The closing of a tax loophole which allow some owners of holiday lets to avoid paying council tax does not go far enough for one local authority at the centre of Britain’s tourist trade.
Last week the government said it would change the favourable tax status of many holiday lets. Currently HMRC classes a ‘furnished holiday let’ as a business, with consequently lower taxes than those on a buy to let property.
Owners must meet certain criteria, chiefly that the home is available to let for 201 days a year and is actually let for at least 105 days, with no single letting exceeding 31 days; and, of course, the property must be fully furnished.
These rules are highly specific but mean the owners pay business rates instead of the usually-higher council tax; owners can also offset many operating costs against tax, and when it comes to selling the Capital Gains Tax liability is lower than on a buy to let investment.
However, Cornwall Council is qualified in its support for the move. Commenting to the Western Morning News, council members say Cornwall loses £10m a year from holiday homes not paying any council tax or business rates. In the county, around half of the total of all holiday lets and second homes combined do actually pay council tax but some councillors want to levy additional council tax on these owners anyway - figures suggested range from 25 to 50 per cent as a surcharge.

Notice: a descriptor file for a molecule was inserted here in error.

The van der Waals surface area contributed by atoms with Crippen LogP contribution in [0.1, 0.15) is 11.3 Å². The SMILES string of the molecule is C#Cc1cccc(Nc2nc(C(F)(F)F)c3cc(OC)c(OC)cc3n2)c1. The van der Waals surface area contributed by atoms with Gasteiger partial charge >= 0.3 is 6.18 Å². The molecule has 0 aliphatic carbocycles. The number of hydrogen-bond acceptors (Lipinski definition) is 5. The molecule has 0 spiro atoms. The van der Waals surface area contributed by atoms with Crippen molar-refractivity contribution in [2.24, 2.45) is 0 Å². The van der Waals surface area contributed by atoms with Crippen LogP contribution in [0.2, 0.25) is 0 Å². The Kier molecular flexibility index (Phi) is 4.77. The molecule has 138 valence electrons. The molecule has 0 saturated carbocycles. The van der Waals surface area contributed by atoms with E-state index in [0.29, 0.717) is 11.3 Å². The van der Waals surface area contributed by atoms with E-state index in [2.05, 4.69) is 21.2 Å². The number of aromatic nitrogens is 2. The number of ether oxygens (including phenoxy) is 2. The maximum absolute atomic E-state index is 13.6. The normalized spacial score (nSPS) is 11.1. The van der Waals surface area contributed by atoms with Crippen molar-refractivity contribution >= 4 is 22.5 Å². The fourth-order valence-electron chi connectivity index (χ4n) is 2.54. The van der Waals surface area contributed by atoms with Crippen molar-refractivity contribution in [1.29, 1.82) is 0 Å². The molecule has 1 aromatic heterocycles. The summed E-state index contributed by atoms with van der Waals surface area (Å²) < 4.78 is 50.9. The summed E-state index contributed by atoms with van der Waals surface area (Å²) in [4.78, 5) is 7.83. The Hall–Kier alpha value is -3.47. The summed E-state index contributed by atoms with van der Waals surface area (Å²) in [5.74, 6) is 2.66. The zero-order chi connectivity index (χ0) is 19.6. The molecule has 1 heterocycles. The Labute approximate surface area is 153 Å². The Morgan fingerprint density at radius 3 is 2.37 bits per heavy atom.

In addition, some councillors want no business tax entitlement even for those holiday lets which are genuinely available for the required number of days. One such councillor comments to the WMN: "The proposed changes do not stop holiday owners with genuine businesses from paying no council tax. Most can register for business rates and therefore pay nothing because they are classed as small businesses” says one councillor, who claims it is infuriating to Cornish residents who pay often over £2,000 a year towards services while owners of similar properties pay nothing."
And Andrew George, a former Liberal Democrat MP in the county, says: "If the Conservatives were genuinely intending to introduce legislation to close this tax loophole it would of course be welcome. But they’ve provided little information on what legislation is planned and just offered another consultation after a previous consultation a few years ago. That this has been announced just before crucial local elections suggests their purpose is cynical rather than substantial.”